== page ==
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Goose viral hepatitis

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An acute, highly fatal disease of goslings and Muscovy ducklings characterized by anorexia, feather loss, and tissue haemorrhages, caused by a parvovirus


Goose viral hepatitis is a viral hepatitis affecting the goslings and Muscovy ducklings. It is highly contagious gastrointestinal disease although it is not zoonotic. There were no reports of the disease affecting humans and other avian or mammalian species.1 It is caused by a parvovirus that belongs to a group of DNA viruses belonging to the Parvoviridae. There are two types of viruses causing the disease, i.e. goose parvovirus and muscovy duck parvovirus.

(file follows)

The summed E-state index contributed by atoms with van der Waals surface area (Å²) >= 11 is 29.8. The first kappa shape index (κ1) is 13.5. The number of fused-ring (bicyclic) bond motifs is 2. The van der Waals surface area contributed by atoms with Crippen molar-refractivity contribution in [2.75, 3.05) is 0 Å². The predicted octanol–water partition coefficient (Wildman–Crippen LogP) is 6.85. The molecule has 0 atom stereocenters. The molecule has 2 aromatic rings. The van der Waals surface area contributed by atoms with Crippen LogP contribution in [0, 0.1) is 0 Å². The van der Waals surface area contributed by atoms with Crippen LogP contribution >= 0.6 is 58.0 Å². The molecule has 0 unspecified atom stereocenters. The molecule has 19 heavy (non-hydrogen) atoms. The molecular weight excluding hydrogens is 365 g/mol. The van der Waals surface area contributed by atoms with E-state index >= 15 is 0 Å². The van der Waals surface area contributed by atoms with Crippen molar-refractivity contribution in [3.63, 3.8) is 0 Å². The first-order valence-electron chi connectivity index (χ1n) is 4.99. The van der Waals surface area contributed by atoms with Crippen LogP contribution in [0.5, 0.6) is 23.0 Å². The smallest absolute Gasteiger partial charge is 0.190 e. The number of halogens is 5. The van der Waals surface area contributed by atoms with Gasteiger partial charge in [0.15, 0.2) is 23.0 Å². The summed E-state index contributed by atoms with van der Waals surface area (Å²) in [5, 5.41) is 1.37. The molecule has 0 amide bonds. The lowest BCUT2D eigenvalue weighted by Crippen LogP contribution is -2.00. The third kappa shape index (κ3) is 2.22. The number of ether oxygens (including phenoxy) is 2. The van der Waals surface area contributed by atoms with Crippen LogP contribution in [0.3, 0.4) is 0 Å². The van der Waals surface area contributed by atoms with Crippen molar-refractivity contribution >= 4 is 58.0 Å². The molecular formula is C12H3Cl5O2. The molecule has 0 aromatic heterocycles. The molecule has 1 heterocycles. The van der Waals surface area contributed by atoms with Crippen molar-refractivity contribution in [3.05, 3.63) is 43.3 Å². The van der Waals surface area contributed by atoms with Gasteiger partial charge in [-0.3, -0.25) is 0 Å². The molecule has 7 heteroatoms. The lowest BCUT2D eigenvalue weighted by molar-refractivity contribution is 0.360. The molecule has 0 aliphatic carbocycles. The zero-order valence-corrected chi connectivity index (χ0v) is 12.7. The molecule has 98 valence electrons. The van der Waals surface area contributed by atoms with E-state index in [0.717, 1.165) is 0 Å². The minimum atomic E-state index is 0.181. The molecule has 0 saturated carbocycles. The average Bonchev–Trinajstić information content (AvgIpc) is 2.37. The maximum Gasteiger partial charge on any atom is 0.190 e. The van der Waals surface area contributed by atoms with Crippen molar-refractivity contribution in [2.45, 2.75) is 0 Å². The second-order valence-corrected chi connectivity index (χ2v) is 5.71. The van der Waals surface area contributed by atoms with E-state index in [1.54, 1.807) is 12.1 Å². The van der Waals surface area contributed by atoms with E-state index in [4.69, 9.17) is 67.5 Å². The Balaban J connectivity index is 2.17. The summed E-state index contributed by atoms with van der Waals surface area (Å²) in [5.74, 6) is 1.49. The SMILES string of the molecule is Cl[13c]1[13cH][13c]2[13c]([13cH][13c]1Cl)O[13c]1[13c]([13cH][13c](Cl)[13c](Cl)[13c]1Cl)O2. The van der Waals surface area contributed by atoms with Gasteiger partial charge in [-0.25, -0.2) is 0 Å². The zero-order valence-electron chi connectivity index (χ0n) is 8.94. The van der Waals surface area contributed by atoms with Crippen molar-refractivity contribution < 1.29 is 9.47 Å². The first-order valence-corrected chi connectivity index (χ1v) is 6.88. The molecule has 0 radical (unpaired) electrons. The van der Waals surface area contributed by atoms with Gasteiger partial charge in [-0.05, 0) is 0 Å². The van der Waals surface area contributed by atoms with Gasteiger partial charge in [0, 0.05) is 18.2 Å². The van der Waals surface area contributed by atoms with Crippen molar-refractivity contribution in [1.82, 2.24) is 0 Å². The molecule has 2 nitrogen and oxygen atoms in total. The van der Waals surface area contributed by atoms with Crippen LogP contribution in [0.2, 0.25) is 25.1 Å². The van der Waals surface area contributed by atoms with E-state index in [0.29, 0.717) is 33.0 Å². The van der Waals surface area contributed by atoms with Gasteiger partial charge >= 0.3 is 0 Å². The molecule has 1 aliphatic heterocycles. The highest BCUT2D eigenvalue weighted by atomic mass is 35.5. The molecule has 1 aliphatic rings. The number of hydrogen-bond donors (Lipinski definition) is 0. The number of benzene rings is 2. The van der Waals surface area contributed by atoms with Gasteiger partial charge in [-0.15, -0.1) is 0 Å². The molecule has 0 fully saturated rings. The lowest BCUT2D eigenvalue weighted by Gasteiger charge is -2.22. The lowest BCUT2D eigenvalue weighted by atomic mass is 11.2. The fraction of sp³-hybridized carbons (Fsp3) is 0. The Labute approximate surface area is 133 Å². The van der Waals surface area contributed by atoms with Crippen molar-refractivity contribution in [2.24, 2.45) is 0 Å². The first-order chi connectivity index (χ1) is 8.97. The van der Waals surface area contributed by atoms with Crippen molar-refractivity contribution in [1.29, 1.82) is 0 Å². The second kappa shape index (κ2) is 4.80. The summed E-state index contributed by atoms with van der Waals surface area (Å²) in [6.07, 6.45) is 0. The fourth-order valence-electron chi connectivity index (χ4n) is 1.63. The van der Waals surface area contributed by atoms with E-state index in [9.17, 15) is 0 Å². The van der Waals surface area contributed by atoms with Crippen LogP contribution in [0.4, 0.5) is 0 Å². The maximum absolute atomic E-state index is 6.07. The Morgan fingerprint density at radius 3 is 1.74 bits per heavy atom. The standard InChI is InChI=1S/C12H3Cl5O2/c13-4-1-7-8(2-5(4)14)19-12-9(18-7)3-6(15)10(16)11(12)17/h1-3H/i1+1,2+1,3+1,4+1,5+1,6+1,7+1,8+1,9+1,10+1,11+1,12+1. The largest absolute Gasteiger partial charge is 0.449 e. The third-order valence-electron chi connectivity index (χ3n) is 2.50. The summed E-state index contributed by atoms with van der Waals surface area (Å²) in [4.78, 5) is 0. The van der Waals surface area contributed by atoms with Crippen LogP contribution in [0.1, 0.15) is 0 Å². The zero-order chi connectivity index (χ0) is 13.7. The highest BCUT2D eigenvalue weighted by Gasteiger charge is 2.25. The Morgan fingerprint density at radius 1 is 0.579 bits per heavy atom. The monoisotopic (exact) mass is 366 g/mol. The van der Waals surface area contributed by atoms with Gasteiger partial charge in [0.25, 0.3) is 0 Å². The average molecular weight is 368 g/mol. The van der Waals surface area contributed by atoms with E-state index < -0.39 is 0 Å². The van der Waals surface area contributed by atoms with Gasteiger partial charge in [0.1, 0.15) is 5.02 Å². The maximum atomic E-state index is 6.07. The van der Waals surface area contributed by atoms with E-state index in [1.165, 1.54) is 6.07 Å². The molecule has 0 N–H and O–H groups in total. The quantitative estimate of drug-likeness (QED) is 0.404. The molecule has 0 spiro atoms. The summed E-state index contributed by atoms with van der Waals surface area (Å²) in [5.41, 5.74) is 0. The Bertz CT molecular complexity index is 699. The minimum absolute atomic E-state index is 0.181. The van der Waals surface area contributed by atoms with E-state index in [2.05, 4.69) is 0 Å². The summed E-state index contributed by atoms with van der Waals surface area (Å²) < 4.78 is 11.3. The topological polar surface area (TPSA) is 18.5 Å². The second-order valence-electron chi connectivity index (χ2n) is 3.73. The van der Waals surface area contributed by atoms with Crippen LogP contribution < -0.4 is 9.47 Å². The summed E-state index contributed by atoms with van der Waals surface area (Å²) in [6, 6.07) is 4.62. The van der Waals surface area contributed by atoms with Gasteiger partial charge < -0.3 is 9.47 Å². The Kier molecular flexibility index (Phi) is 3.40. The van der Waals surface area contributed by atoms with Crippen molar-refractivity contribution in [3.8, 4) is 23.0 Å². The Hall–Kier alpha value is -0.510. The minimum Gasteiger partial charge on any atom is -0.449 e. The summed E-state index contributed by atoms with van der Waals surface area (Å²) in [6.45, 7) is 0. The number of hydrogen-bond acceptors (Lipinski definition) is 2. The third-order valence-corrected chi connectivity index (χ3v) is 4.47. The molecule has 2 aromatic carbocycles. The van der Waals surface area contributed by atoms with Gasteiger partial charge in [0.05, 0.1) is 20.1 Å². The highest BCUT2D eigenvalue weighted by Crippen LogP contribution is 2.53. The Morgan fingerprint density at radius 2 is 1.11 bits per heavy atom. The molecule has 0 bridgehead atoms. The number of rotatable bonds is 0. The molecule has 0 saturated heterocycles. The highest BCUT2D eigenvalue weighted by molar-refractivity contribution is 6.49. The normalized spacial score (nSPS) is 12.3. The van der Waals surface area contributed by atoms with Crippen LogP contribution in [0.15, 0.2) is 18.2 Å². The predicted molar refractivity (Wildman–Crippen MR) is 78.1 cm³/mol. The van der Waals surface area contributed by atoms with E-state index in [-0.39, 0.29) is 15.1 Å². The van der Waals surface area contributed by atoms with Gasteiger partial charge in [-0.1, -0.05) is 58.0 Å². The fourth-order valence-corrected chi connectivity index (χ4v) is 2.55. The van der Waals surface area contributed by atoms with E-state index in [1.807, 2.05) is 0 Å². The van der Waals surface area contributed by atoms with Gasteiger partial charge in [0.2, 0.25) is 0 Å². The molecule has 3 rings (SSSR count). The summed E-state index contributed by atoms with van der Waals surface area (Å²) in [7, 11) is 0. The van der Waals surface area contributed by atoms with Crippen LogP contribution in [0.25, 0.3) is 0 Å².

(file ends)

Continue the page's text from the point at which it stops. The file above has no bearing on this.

The viral causative agent is shed in the feces and therefore may be transmitted horizontally (i.e. via direct faecal-oral route). For instance, birds acquire the virus from ingesting food or water contaminated by the virus in the fecal matter of diseased birds. Vertical transmission (e.g. young birds in the hatchery being infected via infected eggs) is also possible.1 The disease is age-specific. It occurs in birds under seven- to ten-day old. Symptoms during the acute stage include anorexia, polydipsia, nasal and ocular discharge, head shaking, swollen uropygial glands and eyelids, and profuse diarrhea.1

Abbreviation / Acronym:

  • GVH


  • Derzsys disease
  • gosling plague
  • goose viral hepatitis
  • goose viral enteritis
  • goose plague
  • goose hepatitis

See also:

1 Derzsy's Disease. Retrieved from [[1]].